Urging students to go back to the future
By DEMETRIS KAMARAS*
Revisiting and constant deconstruction of old theories through the digital prism is one of the students’ favorites. They are ready to jump from their friends’ funny comments on Facebook to the latest incidence in mainstream politics.
Capturing the attention span of millennials is quite a task. Especially when you embark on a structured attempt to provoke their thinking as regards social networks, i.e. students’ way of life.
Therefore, the various ways messages are mediated via traditional and digital media in Greece is a field that matches their turf, their everyday living, amidst a huge amount of information, numerous teasers originating from official and friendlier sources, about things they really care, or are ready to ridicule.
At the same time, the world of social networks (or personal media) is a matter of scientific exploration, digging in the theoretical structure of communications that is now put under complete revision. The revisiting and constant deconstruction of old theories through the digital prism is one of the students’ favorites. They are ready to jump from their friends’ funny comments on Facebook to the latest incidence in mainstream politics.
Millennials are like this. They have a short attention span but they are ready to meaningfully question traditional stereotypes and theoretical perspectives that do not ‘fit well’. Besides, they are the indigenous of the digital revolution, viewing the previous generation as the digital migrants who are trying to adapt. And they are right!
In the academic version of social networks and their effects on journalism, newsmaking and content management at large, the feedback from youngsters is equally useful as the lecture material. The synthesis of multidisciplinary research (designed to compete with the short attention span and the insight of the new generation) with generic action and reaction is what forms the educational experience.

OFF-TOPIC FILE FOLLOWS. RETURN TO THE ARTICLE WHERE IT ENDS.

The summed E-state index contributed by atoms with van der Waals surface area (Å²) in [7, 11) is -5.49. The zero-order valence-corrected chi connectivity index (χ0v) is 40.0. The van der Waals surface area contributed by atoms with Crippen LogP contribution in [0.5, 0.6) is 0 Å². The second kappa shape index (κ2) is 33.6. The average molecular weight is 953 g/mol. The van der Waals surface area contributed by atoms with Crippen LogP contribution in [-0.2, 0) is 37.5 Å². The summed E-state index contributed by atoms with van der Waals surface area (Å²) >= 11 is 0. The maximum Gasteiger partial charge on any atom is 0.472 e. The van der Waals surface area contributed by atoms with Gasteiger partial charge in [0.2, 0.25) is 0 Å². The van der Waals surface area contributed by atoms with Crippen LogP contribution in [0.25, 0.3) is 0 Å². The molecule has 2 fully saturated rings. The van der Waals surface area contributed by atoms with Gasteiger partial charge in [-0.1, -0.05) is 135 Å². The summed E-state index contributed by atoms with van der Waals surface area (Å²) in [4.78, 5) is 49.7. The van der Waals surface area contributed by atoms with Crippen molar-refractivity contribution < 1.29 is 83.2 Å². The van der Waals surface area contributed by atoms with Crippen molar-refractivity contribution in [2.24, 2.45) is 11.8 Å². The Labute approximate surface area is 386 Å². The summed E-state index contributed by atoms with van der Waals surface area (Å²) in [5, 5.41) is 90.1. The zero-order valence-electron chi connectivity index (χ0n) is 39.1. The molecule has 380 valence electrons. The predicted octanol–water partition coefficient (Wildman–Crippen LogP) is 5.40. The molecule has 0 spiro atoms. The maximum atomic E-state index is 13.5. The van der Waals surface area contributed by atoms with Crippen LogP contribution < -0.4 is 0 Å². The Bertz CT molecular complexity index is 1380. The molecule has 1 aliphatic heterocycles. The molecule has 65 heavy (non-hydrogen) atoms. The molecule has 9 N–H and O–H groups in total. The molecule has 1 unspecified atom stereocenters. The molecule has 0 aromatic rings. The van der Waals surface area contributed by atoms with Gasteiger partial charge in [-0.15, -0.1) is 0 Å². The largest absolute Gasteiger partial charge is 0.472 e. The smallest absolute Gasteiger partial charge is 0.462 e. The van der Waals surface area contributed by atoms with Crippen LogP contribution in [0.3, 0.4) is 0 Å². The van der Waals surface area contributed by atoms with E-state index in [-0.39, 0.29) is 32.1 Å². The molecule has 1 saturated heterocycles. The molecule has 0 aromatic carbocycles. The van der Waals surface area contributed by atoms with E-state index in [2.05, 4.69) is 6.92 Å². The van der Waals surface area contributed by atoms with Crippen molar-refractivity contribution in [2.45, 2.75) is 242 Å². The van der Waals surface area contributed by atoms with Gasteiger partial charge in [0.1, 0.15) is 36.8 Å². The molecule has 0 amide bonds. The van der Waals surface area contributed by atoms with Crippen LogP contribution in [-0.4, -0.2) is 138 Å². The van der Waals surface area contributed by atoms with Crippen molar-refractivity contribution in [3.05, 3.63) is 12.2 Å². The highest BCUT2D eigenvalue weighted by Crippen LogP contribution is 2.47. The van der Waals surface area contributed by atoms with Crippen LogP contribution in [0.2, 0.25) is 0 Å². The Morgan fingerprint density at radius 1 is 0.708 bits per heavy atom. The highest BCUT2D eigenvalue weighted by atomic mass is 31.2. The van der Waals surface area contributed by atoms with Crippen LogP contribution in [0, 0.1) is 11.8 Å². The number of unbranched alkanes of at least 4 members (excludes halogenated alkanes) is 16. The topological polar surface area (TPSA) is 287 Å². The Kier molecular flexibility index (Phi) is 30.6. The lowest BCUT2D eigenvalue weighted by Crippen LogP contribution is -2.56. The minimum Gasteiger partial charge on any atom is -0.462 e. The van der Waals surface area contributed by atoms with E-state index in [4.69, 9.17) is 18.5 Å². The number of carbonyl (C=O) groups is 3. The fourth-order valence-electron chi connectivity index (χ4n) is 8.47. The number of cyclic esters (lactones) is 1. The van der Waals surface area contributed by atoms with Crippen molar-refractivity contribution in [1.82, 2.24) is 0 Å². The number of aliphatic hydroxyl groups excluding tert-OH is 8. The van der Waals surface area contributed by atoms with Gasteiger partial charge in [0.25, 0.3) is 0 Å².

Besides, we are just here to offer them the tools to explore themselves and acquaint them with the industry to explore the practices, the campaigns and the spinning of messages. Naturally, in their encounters with communication executives in politics and communication agencies, the professionals appear equally eager to draw some first hand experience from our students too. At that particular moment, brainstorming is at its best!
* Demetris Kamaras is a journalism professor and journalist, primarily online. Political analyst and communications specialist. Previous studies in economics (BA), communications policy (MA) and journalism (PhD), mostly in London. Born in Hove, Brighton. Lives in Athens, Greece. Blogs when necessary. Founded and runs dailyGreece.net (Private Information Network), EmbassyNews.net and alyunaniya.com (Greece). Occasional articles of friends are published on PostNews.eu. Interested in political communication, next-gen web apps, digital R&D, internet ethics and social networks. He taught journalism and communication at University of Indianapolis Athens (1999-2013). Published numerous analyses and op-eds, online and in print and his first book was titled: Digital Communication (Zenon Publications, London, 2000 – co-authorship). Recent publications: Crisis Talk: Greece (2012, iBook); Elections and the Internet, Digerati Publications (Athens, 2014); Crisis Talk: Greece part2 (2015, iBook). [dKamaras.com]